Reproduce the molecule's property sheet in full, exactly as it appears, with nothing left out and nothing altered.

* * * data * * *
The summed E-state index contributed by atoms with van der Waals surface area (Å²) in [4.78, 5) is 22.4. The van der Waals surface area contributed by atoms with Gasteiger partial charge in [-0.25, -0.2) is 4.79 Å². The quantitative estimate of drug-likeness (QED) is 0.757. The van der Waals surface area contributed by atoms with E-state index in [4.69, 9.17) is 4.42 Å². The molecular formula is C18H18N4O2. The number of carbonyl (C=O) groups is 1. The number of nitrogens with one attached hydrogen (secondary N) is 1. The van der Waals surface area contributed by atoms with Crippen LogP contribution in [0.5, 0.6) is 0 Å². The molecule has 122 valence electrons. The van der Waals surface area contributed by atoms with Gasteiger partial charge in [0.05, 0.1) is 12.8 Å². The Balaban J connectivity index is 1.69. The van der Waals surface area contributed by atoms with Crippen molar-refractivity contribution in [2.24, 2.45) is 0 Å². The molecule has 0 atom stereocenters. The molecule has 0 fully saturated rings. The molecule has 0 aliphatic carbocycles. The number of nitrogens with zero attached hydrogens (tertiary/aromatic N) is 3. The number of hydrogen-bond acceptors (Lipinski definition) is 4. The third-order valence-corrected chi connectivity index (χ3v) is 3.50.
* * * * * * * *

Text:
The summed E-state index contributed by atoms with van der Waals surface area (Å²) in [4.78, 5) is 22.4. The van der Waals surface area contributed by atoms with Gasteiger partial charge in [-0.25, -0.2) is 4.79 Å². The quantitative estimate of drug-likeness (QED) is 0.757. The van der Waals surface area contributed by atoms with E-state index in [4.69, 9.17) is 4.42 Å². The molecular formula is C18H18N4O2. The number of carbonyl (C=O) groups is 1. The number of nitrogens with one attached hydrogen (secondary N) is 1. The van der Waals surface area contributed by atoms with Crippen LogP contribution in [0.5, 0.6) is 0 Å². The molecule has 122 valence electrons. The van der Waals surface area contributed by atoms with Gasteiger partial charge in [0.05, 0.1) is 12.8 Å². The Balaban J connectivity index is 1.69. The van der Waals surface area contributed by atoms with Crippen molar-refractivity contribution in [2.24, 2.45) is 0 Å². The molecule has 0 atom stereocenters. The molecule has 0 fully saturated rings. The molecule has 0 aliphatic carbocycles. The number of nitrogens with zero attached hydrogens (tertiary/aromatic N) is 3. The number of hydrogen-bond acceptors (Lipinski definition) is 4. The third-order valence-corrected chi connectivity index (χ3v) is 3.50.